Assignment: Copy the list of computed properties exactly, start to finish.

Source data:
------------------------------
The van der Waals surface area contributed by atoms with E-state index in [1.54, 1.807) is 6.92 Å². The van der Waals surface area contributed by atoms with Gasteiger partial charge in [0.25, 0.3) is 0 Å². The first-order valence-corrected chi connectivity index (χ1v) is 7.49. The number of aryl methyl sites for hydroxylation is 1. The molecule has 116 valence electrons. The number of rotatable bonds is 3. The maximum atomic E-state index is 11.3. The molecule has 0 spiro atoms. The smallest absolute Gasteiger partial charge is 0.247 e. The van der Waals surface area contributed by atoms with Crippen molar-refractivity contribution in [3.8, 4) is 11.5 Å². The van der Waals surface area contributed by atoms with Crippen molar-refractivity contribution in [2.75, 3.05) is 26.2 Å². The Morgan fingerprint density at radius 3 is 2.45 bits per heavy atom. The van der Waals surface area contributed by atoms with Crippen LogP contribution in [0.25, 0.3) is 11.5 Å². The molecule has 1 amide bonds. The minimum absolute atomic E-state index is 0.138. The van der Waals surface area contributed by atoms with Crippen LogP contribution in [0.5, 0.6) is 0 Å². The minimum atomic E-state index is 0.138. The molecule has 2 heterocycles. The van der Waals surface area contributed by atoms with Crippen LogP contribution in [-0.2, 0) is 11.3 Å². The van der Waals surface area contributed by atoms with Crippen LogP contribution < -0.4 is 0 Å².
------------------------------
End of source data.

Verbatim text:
The van der Waals surface area contributed by atoms with E-state index in [1.54, 1.807) is 6.92 Å². The van der Waals surface area contributed by atoms with Gasteiger partial charge in [0.25, 0.3) is 0 Å². The first-order valence-corrected chi connectivity index (χ1v) is 7.49. The number of aryl methyl sites for hydroxylation is 1. The molecule has 116 valence electrons. The number of rotatable bonds is 3. The maximum atomic E-state index is 11.3. The molecule has 0 spiro atoms. The smallest absolute Gasteiger partial charge is 0.247 e. The van der Waals surface area contributed by atoms with Crippen molar-refractivity contribution in [3.8, 4) is 11.5 Å². The van der Waals surface area contributed by atoms with Crippen molar-refractivity contribution in [2.75, 3.05) is 26.2 Å². The Morgan fingerprint density at radius 3 is 2.45 bits per heavy atom. The van der Waals surface area contributed by atoms with Crippen LogP contribution in [0.25, 0.3) is 11.5 Å². The molecule has 1 amide bonds. The minimum absolute atomic E-state index is 0.138. The van der Waals surface area contributed by atoms with Crippen LogP contribution in [0.5, 0.6) is 0 Å². The minimum atomic E-state index is 0.138. The molecule has 2 heterocycles. The van der Waals surface area contributed by atoms with Crippen LogP contribution in [-0.2, 0) is 11.3 Å². The van der Waals surface area contributed by atoms with Crippen LogP contribution < -0.4 is 0 Å².